May 3, 2018 (BE2C2) — Renowned Pakistani academic and intellectual Dr Adil Najam says the future of Pakistan – one way or the other – would be determined by those who were between the age of 15 and 29 years today. His views dovetail other studies that characterize Pakistan’s youth bulge as a demographic dividend or a bomb depending on how well the youths’ education, employment and engagement (3 Es) are enabled and facilitated.
As lead author of UNDP’s 2017 report on National Human Development Report released on Wednesday, Dr. Najam says, “The most useful thing that could be done was to create meaningful opportunities in education, employment and engagement that could empower our young to unleash their potential.”
The report reveals that Pakistan currently has the largest population of young people ever recorded in its history– the country is currently one of the youngest nations in the world demographically and the second youngest in the South Asian region after Afghanistan.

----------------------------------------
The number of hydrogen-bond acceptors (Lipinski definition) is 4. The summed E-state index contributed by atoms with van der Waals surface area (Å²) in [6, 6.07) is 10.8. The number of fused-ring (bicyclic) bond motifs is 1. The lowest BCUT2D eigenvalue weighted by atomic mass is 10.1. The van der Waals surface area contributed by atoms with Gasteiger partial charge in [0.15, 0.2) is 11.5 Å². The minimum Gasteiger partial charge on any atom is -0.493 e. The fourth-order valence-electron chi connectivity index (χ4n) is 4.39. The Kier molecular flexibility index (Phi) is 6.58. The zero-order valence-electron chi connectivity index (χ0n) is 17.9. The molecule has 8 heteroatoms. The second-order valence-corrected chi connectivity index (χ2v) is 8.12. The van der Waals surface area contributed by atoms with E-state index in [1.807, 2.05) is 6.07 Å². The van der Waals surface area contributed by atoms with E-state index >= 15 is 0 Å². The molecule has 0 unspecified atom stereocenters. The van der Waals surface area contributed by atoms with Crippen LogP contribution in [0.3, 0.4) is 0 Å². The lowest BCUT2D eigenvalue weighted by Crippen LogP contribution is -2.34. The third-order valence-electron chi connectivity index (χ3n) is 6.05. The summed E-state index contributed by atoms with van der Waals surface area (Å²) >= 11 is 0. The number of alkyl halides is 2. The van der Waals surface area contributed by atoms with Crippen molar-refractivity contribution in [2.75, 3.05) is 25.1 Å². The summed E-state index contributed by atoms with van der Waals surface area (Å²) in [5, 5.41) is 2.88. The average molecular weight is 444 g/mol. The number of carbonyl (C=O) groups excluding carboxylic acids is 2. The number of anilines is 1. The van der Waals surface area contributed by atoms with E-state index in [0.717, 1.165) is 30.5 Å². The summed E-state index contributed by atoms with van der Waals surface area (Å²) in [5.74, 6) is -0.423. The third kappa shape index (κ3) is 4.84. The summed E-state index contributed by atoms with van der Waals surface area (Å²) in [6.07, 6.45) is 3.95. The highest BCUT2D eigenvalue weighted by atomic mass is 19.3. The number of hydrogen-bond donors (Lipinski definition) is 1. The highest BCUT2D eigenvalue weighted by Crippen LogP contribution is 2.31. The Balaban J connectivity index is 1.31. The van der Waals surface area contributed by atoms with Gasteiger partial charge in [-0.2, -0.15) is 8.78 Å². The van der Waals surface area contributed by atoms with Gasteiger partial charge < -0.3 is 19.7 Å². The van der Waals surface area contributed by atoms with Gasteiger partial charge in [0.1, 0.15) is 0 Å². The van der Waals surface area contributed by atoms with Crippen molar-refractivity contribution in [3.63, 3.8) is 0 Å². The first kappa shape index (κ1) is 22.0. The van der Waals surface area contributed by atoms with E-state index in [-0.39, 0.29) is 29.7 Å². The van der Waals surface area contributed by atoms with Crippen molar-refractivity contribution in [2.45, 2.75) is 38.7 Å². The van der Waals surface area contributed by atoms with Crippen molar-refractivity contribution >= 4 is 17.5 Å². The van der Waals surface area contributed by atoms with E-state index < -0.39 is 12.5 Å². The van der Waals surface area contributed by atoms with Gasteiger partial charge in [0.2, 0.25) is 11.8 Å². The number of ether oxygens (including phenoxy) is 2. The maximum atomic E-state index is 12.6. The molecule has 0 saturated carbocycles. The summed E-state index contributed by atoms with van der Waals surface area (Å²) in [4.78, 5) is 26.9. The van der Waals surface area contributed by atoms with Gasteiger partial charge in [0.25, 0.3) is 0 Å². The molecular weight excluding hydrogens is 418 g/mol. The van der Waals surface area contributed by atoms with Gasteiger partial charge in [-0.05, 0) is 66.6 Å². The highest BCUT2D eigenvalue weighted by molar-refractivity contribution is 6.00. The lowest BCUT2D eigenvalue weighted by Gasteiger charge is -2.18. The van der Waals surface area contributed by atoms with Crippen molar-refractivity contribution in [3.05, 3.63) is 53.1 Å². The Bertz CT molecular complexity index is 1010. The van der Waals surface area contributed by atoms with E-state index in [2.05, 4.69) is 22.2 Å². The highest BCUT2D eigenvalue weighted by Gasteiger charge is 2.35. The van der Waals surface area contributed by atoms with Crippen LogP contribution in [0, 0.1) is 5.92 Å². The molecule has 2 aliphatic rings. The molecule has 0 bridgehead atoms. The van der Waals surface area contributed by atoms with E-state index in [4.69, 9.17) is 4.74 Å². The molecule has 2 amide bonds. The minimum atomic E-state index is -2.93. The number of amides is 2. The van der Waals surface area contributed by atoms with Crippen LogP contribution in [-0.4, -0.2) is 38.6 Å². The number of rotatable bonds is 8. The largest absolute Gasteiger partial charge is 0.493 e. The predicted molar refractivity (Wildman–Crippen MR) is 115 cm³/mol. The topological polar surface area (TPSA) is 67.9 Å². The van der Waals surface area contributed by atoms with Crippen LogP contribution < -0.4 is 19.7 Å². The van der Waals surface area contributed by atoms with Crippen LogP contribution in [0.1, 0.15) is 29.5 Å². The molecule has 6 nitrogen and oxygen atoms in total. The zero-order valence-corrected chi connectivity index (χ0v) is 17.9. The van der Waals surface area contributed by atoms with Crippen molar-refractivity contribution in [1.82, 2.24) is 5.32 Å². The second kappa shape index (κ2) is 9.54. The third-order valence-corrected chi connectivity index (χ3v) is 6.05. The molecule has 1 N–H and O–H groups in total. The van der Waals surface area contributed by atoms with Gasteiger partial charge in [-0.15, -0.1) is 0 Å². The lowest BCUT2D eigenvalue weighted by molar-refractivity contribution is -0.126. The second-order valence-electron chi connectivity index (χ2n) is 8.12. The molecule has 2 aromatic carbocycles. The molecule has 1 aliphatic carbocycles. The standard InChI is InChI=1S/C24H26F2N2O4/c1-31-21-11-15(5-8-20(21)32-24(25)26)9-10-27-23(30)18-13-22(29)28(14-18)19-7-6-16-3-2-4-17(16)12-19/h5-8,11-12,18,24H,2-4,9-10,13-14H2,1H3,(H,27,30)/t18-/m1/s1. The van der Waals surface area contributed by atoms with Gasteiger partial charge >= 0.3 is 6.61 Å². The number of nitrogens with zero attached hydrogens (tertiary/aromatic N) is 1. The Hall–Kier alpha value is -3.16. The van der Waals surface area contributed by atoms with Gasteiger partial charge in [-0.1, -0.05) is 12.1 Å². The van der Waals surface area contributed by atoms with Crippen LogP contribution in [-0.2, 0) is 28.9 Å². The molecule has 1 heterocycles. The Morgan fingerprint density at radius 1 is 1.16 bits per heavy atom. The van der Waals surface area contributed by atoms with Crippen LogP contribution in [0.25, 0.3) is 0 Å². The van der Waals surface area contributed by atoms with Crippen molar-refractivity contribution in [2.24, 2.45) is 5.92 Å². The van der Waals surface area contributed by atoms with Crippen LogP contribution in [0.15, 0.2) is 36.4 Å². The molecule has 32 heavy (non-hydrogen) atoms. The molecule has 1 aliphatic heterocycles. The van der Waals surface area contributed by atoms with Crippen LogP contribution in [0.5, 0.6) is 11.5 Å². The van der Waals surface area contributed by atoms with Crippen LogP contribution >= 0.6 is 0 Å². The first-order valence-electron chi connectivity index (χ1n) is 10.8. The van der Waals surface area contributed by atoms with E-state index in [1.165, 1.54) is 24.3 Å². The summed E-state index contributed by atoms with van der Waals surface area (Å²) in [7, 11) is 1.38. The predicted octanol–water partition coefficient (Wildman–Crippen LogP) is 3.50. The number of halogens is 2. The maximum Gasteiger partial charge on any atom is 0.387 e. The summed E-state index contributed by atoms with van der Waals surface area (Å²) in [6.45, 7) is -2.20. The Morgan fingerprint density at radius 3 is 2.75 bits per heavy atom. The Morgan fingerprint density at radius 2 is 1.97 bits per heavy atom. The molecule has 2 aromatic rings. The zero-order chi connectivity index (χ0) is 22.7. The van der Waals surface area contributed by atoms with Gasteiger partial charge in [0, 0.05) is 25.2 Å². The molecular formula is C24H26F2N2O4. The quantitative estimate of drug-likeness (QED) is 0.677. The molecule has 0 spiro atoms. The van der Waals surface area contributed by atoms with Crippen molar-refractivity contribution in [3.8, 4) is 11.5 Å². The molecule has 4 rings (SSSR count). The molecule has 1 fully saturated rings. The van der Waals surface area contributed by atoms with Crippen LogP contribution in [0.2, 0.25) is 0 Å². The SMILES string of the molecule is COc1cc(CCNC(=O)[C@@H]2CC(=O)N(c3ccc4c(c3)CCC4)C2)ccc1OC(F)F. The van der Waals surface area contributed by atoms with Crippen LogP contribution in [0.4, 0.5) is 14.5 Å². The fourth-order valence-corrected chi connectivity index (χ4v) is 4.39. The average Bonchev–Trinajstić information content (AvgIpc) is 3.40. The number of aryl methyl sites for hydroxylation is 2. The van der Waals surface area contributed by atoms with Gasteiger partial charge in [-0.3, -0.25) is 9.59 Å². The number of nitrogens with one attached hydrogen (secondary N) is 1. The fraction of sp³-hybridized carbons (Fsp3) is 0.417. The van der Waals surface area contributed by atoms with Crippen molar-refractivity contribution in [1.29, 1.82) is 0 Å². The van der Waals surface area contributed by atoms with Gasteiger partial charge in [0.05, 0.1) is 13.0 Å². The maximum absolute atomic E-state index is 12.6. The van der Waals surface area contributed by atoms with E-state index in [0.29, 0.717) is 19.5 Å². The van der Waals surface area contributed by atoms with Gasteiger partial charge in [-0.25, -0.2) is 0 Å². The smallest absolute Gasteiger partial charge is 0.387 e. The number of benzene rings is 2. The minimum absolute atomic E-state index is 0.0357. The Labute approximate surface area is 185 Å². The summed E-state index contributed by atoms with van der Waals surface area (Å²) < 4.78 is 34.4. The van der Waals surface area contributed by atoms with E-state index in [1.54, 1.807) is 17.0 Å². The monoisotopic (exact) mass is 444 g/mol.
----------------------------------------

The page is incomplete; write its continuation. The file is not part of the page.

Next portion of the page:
Out of the total population in the country, 64 per cent is below the age of 30, and 29 per cent is between the ages of 15-29 years– the numbers of young people will continue to grow until 2035.
What is more, Pakistan only has a limited window of opportunity to leverage on its shifting age structure – the opportunity that may not come again for many generations, according to a seminar held by the London School of Economics (LSE) on Pakistan’s youth bulge in April 2016.
The UNDP report suggests Pakistan needs to create 4.5 million new jobs over the next five years and enroll millions of its out of school children in coming years– only 14 out of 195 countries spend less on education than Pakistan while nine of these have a lower Human Development Index ranking than Pakistan, it said.
The report also presents Pakistan’s human development challenges and opportunities from the perspective of its youth by focusing on how to improve human development outcomes by empowering young people.
According to the report, 9.45 million children at the primary level were estimated to be out of school in 2015 and to achieve this goal by 2030 Pakistan must increase its net ratio to a yearly growth of 3.8 per cent.
It also addresses the root causes of the obstacles they face, and by proposing innovative ways to overcome these challenges.
“If the right strategies and policies are not put in place to meaningfully engage youth in their communities, deliver quality education and secure future livelihoods today, the group forming the biggest workforce in Pakistan’s history is at risk of becoming marginalized, intolerant, vulnerable to joining violent groups, and unable to contribute towards the economy or broader development of the country.”